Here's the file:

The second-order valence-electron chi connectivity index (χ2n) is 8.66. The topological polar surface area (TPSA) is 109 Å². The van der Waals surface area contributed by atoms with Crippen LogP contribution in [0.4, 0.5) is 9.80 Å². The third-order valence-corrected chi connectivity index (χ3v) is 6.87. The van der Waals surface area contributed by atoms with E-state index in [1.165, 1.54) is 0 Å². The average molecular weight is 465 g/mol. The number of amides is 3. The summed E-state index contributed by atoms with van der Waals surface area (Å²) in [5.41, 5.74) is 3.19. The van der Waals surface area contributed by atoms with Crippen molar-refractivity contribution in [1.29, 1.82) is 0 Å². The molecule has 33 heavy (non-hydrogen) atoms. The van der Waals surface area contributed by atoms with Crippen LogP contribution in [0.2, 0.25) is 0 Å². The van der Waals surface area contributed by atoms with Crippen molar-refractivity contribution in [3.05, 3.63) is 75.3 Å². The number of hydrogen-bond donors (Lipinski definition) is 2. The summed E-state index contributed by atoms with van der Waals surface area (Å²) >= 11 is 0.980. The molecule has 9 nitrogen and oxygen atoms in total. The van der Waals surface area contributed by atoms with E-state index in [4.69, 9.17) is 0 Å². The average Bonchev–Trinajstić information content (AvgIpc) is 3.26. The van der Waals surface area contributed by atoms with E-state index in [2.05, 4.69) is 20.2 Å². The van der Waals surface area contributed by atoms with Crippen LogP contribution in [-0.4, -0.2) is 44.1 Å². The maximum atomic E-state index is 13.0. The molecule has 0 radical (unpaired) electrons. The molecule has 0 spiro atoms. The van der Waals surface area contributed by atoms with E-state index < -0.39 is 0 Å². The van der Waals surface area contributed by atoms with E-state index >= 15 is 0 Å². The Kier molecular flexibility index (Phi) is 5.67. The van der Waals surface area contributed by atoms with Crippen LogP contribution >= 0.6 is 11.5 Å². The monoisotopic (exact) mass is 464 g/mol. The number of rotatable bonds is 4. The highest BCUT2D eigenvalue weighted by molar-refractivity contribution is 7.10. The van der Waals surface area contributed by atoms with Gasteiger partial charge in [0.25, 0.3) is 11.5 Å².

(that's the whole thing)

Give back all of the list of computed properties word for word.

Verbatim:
The second-order valence-electron chi connectivity index (χ2n) is 8.66. The topological polar surface area (TPSA) is 109 Å². The van der Waals surface area contributed by atoms with Crippen LogP contribution in [0.4, 0.5) is 9.80 Å². The third-order valence-corrected chi connectivity index (χ3v) is 6.87. The van der Waals surface area contributed by atoms with E-state index in [1.165, 1.54) is 0 Å². The average molecular weight is 465 g/mol. The number of amides is 3. The summed E-state index contributed by atoms with van der Waals surface area (Å²) in [5.41, 5.74) is 3.19. The van der Waals surface area contributed by atoms with Crippen molar-refractivity contribution in [1.29, 1.82) is 0 Å². The molecule has 33 heavy (non-hydrogen) atoms. The van der Waals surface area contributed by atoms with Crippen LogP contribution in [0.2, 0.25) is 0 Å². The van der Waals surface area contributed by atoms with Crippen molar-refractivity contribution in [3.05, 3.63) is 75.3 Å². The number of hydrogen-bond donors (Lipinski definition) is 2. The summed E-state index contributed by atoms with van der Waals surface area (Å²) >= 11 is 0.980. The molecule has 9 nitrogen and oxygen atoms in total. The van der Waals surface area contributed by atoms with E-state index in [4.69, 9.17) is 0 Å². The average Bonchev–Trinajstić information content (AvgIpc) is 3.26. The van der Waals surface area contributed by atoms with E-state index in [2.05, 4.69) is 20.2 Å². The van der Waals surface area contributed by atoms with Crippen LogP contribution in [-0.4, -0.2) is 44.1 Å². The maximum atomic E-state index is 13.0. The molecule has 0 radical (unpaired) electrons. The molecule has 0 spiro atoms. The van der Waals surface area contributed by atoms with E-state index < -0.39 is 0 Å². The van der Waals surface area contributed by atoms with E-state index >= 15 is 0 Å². The Kier molecular flexibility index (Phi) is 5.67. The van der Waals surface area contributed by atoms with Crippen LogP contribution >= 0.6 is 11.5 Å². The monoisotopic (exact) mass is 464 g/mol. The number of rotatable bonds is 4. The highest BCUT2D eigenvalue weighted by molar-refractivity contribution is 7.10. The van der Waals surface area contributed by atoms with Gasteiger partial charge in [0.25, 0.3) is 11.5 Å².